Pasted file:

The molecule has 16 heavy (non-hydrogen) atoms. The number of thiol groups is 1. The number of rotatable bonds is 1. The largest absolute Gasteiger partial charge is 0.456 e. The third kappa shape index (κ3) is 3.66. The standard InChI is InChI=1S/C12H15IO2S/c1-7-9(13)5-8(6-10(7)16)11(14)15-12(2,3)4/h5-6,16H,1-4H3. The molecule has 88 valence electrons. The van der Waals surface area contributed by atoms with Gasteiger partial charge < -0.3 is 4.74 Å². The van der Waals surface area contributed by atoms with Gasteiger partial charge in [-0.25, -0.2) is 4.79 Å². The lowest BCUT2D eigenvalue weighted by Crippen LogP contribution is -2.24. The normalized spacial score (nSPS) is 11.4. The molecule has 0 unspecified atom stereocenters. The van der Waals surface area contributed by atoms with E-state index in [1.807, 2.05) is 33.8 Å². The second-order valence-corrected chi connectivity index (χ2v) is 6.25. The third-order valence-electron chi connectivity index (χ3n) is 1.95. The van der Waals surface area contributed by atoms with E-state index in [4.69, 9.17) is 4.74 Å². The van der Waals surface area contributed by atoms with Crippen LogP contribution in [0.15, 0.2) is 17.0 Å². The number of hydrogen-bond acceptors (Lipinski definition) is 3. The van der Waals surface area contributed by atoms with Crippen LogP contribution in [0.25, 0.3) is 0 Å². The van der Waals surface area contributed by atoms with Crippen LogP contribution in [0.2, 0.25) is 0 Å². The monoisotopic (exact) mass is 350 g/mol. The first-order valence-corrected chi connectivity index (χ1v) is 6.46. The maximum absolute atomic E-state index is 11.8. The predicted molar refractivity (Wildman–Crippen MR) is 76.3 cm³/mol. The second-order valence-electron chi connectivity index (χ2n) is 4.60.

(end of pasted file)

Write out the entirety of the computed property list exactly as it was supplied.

The molecule has 16 heavy (non-hydrogen) atoms. The number of thiol groups is 1. The number of rotatable bonds is 1. The largest absolute Gasteiger partial charge is 0.456 e. The third kappa shape index (κ3) is 3.66. The standard InChI is InChI=1S/C12H15IO2S/c1-7-9(13)5-8(6-10(7)16)11(14)15-12(2,3)4/h5-6,16H,1-4H3. The molecule has 88 valence electrons. The van der Waals surface area contributed by atoms with Gasteiger partial charge < -0.3 is 4.74 Å². The van der Waals surface area contributed by atoms with Gasteiger partial charge in [-0.25, -0.2) is 4.79 Å². The lowest BCUT2D eigenvalue weighted by Crippen LogP contribution is -2.24. The normalized spacial score (nSPS) is 11.4. The molecule has 0 unspecified atom stereocenters. The van der Waals surface area contributed by atoms with E-state index in [1.807, 2.05) is 33.8 Å². The second-order valence-corrected chi connectivity index (χ2v) is 6.25. The third-order valence-electron chi connectivity index (χ3n) is 1.95. The van der Waals surface area contributed by atoms with E-state index in [4.69, 9.17) is 4.74 Å². The van der Waals surface area contributed by atoms with Crippen LogP contribution in [0.15, 0.2) is 17.0 Å². The number of hydrogen-bond acceptors (Lipinski definition) is 3. The van der Waals surface area contributed by atoms with Crippen LogP contribution in [0.25, 0.3) is 0 Å². The van der Waals surface area contributed by atoms with Crippen LogP contribution in [0.2, 0.25) is 0 Å². The monoisotopic (exact) mass is 350 g/mol. The first-order valence-corrected chi connectivity index (χ1v) is 6.46. The maximum absolute atomic E-state index is 11.8. The predicted molar refractivity (Wildman–Crippen MR) is 76.3 cm³/mol. The second-order valence-electron chi connectivity index (χ2n) is 4.60.